Anacortes delegation travels to Unalaska

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Dakota Creek President Dick Nelson, part of a delegation from Anacortes including Mayor Gere, urges the Unalaska City Council to stop asking the U.S. Congress to restrict a stranded factory trawler built in Anacortes from buying cod at sea.

The delegation flew to Unalaska in the Aleutian Islands last week in an effort to break a congressional logjam which has blocked approval of a Jones Act waiver for a new $74 million factory trawler America's Finest, to fish in U.S. waters.

Anacortes Mayor Laurie Gere and Dennis Moran, president of Fisherman's Finest, which ordered the ship from Dakota Creek, met with Unalaska Mayor Frank Kelty and the Unalaska City Council. Kelty had sent that state's congressional delegation a letter urging certain restrictions should Congress grant a waiver.

Dakota Creek discovered, too late, that it had mistakenly allowed too much foreign steel in the ship's hull, which would prevent the ship from operating in U.S. waters. Without a waiver, the shipbuilder faces serious ramifications, including the future of Dakota Creek and some 375 jobs in Anacortes.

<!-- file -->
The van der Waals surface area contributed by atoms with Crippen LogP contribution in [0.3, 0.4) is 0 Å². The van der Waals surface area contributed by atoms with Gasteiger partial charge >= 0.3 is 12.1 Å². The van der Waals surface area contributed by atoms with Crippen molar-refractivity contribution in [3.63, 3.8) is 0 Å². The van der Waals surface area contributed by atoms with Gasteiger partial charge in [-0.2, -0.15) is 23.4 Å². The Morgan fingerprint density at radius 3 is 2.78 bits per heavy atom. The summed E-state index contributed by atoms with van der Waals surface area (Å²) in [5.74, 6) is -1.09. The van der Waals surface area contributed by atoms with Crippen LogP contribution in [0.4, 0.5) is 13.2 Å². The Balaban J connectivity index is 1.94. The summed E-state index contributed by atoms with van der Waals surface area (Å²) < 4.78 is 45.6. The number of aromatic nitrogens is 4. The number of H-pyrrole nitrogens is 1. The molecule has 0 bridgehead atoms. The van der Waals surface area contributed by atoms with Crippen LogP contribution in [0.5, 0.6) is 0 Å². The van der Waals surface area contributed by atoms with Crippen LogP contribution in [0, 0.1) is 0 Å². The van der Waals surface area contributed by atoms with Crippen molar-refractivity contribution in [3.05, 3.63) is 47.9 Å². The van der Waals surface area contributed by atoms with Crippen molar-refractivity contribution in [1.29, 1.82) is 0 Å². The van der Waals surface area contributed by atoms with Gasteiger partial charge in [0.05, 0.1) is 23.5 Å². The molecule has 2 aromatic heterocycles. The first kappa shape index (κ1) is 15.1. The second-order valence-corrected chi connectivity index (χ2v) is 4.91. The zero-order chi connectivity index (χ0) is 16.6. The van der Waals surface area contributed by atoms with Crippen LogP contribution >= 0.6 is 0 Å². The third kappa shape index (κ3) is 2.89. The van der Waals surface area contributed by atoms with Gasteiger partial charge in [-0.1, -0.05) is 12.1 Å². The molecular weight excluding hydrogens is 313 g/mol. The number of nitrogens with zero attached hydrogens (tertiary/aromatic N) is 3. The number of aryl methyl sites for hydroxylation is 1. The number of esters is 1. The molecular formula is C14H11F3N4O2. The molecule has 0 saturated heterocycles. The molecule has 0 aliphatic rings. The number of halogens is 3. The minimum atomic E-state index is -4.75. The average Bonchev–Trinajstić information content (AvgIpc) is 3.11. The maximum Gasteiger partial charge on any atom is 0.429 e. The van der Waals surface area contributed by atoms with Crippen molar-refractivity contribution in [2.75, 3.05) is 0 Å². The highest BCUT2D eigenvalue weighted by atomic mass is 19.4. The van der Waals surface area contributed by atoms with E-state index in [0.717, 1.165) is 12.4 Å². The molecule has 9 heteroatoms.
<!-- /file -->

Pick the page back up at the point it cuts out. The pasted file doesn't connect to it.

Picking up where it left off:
Nelson said the error occurred after shipyard officials overlooked "fine print" in federal rules that he said were "almost impossible to find," according to a report on The Bristol Times Website.

Mayor Gere said Unalaska and Anacortes share a common bond in the boat business, citing the various vessels that work in the Bering Sea which were built in Anacortes, including the Aurora, Auriga, Nordic Viking, and Starbound. "We truly are connected," she said.

Moran said that Unalaska's request for cod restrictions could block the Congressional waiver. He asked the city to reconsider, and allow the issue to be worked out at the North Pacific Fishery Management Council. The floor of the U.S. Senate, he said, is a bad place to solve fisheries problems.

Reporter Jim Paulin pointed out that the ship's problems are part of a bigger "food fight," because communities like Unalaska hire shoreside workers that do what factory motherships do in buying and processing fish.

Paulin said the meeting included representatives from companies Unisea, Westward, Alyeska and Trident.

Don Goodfellow of Alyeska Seafoods in Unalaska said that he was sympathetic to Anacortes, but wanted to close a "loop hole" in the American Fisheries Act to stop factory trawlers from mother-shipping cod, according to The Bristol News.

This wouldn't be the first Jones Act waiver. Apparently Trident Seafood's Norwegian-built 76-foot yacht Annandale has also won a waiver.

Photo courtesy Jim Paulin.